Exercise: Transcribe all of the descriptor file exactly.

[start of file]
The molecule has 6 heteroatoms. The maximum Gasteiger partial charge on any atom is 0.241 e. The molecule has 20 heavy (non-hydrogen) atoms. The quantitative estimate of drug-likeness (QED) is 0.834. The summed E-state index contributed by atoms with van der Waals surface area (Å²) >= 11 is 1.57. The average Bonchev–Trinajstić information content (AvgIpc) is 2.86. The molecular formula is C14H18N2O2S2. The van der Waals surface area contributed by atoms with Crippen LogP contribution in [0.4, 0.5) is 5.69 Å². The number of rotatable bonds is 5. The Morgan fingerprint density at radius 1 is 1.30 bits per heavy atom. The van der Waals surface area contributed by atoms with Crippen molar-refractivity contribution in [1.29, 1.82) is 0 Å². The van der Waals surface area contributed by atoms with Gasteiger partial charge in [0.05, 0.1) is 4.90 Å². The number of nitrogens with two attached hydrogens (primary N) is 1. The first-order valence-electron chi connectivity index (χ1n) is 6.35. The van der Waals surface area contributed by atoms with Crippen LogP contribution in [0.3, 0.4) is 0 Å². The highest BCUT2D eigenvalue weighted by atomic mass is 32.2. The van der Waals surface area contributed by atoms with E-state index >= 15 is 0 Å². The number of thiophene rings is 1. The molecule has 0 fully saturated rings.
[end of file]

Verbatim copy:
The molecule has 6 heteroatoms. The maximum Gasteiger partial charge on any atom is 0.241 e. The molecule has 20 heavy (non-hydrogen) atoms. The quantitative estimate of drug-likeness (QED) is 0.834. The summed E-state index contributed by atoms with van der Waals surface area (Å²) >= 11 is 1.57. The average Bonchev–Trinajstić information content (AvgIpc) is 2.86. The molecular formula is C14H18N2O2S2. The van der Waals surface area contributed by atoms with Crippen LogP contribution in [0.4, 0.5) is 5.69 Å². The number of rotatable bonds is 5. The Morgan fingerprint density at radius 1 is 1.30 bits per heavy atom. The van der Waals surface area contributed by atoms with Crippen molar-refractivity contribution in [1.29, 1.82) is 0 Å². The van der Waals surface area contributed by atoms with Gasteiger partial charge in [0.05, 0.1) is 4.90 Å². The number of nitrogens with two attached hydrogens (primary N) is 1. The first-order valence-electron chi connectivity index (χ1n) is 6.35. The van der Waals surface area contributed by atoms with Crippen LogP contribution in [0.3, 0.4) is 0 Å². The highest BCUT2D eigenvalue weighted by atomic mass is 32.2. The van der Waals surface area contributed by atoms with E-state index >= 15 is 0 Å². The number of thiophene rings is 1. The molecule has 0 fully saturated rings.